Vietnam: The Real War
A Photographic History from the Associate Press
Beyond the War: Leo Rubinfien
Seven Photographs from Southeast Asia 1984 - 1987
Exhibition Dates: October 24 - November 30
Opening Reception & Book Signing
with Pete Hamill and Nick Ut
Thursday, October 24
6:00 - 8:00 pm
This dual exhibition raises the stories not only from a dark moment in history but, as the Steven Kasher Gallery describes it, "the war that has left a deep scar on the world." The Real War is a selection of images from the Saigon bureau of the Associated Press, which at the time was the most significant news service documenting the Vietnam War. These images cut us as quickly now as they did in the days they were made. Sentiments are raw in these frames and feelings are visceral. We see terror in the eyes and on the faces of Horst Faas's Women and Children Crouch in a Muddy Canal as they Take Cover from Intense Viet Cong Fire; feel the pierce of pure loss and grief in his A Woman Mourns Over the Body of her Husband After Identifying him by his Teeth, and Covering his Head with her Conical Hat and; anguish in Hugh Van Es', A U.S. Paratrooper Wounded in the Battle for Hamburger Hill Grimaces in Pain as he Awaits Medical Evacuation at Base Camp Near the Laotian Border.
With the passage of time we find it is somewhat easier to linger in these images; some displacement has occurred, but the images remain urgent and difficult to take. In this space and moment we find a new power in the work. The tension that emerges between the rawness of the subject and their legacy gives them renewed strength. One would hope this may translate into a more universal reading of their content and desire to eradicate war globally. Certainly we hope for this as we move towards other works, arguably some of the most identifiable Vietnam images including Eddie Adams' Gen. Nguyen Ngoc Loan, South Vietnamese Chief of the National Police, Fires his Pistol into the Head of Suspected Viet Cong Official Nguyen Van Lem on a Saigon Street Early in the Tet Offensive; Malcolm Browne's Buddhist Monk, Thich Quang Duc Burns Himself to Death on a Saigon Street to Protest Persecution of Buddhists by the South Vietnamese Government; and Nick Ut's Severely Burned in an Aerial Napalm Attack, Children Run Screaming for Help Down Route 1 Near Trang Bang, Followed by Soldiers of the South Vietnamese Army's 25th Division.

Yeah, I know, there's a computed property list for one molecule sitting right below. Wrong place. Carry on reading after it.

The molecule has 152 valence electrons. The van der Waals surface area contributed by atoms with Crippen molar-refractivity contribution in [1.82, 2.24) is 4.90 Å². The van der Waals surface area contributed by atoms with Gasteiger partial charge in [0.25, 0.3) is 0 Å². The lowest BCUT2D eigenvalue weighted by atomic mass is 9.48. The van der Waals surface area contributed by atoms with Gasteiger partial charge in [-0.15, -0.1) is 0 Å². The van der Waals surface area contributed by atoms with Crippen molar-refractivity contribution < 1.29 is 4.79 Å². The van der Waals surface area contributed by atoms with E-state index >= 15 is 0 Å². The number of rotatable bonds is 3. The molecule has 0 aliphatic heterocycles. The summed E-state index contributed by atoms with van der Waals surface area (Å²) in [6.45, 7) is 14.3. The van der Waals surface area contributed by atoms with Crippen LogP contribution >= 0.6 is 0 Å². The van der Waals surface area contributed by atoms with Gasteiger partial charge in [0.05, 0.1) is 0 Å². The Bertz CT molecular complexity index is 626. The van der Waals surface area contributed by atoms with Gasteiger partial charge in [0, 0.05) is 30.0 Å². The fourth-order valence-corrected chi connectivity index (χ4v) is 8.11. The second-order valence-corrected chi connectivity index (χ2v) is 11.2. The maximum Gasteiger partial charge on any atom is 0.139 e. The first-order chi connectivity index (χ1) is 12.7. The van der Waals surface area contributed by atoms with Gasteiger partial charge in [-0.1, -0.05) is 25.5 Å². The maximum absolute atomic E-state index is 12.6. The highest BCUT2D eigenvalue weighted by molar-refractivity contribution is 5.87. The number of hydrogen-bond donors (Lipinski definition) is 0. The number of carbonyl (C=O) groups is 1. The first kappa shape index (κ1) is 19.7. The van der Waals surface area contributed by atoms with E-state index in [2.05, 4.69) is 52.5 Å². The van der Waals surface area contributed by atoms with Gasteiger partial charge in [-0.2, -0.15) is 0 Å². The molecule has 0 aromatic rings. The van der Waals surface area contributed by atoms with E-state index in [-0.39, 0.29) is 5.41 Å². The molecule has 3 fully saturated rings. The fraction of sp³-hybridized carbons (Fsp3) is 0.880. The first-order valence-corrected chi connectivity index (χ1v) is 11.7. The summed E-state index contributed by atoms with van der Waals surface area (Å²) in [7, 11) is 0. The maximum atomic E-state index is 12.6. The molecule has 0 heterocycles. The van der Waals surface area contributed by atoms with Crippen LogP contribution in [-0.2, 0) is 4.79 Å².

As generations age the stories that accompany these images carry more and more weight as a legacy of memory entangles and invests them. The baggage around these images is heavy, and the scar of the War weighs on us. This is where the duality of the exhibition adds to the delicate balance and handling of the subject. Steven Kasher Gallery was thoughtful to couple the Associated Press images with works by Leo Rubinfien taken after the War between 1984-1987.
Rubinfien's images are of a different Southeast Asia; they are full of as much vibrance and life as they are with scars of war. There is a sense of active healing. While we find the ruins of a home, a tank, and gun tower they are skeletal and abandoned. They are what remains to remind us of what is past, but they are not themselves current. We see life pushing back through devastation. More importantly we see scenes from daily life- bar girls on an evening out, children at play, and a hand in carefree motion against a street scene as if enjoying the breeze of a simple day. These works add levity and hope to the mix of emotions stirred by these riveting shows.
For more information on these exhibitions and related events please visit Steven Kasher Gallery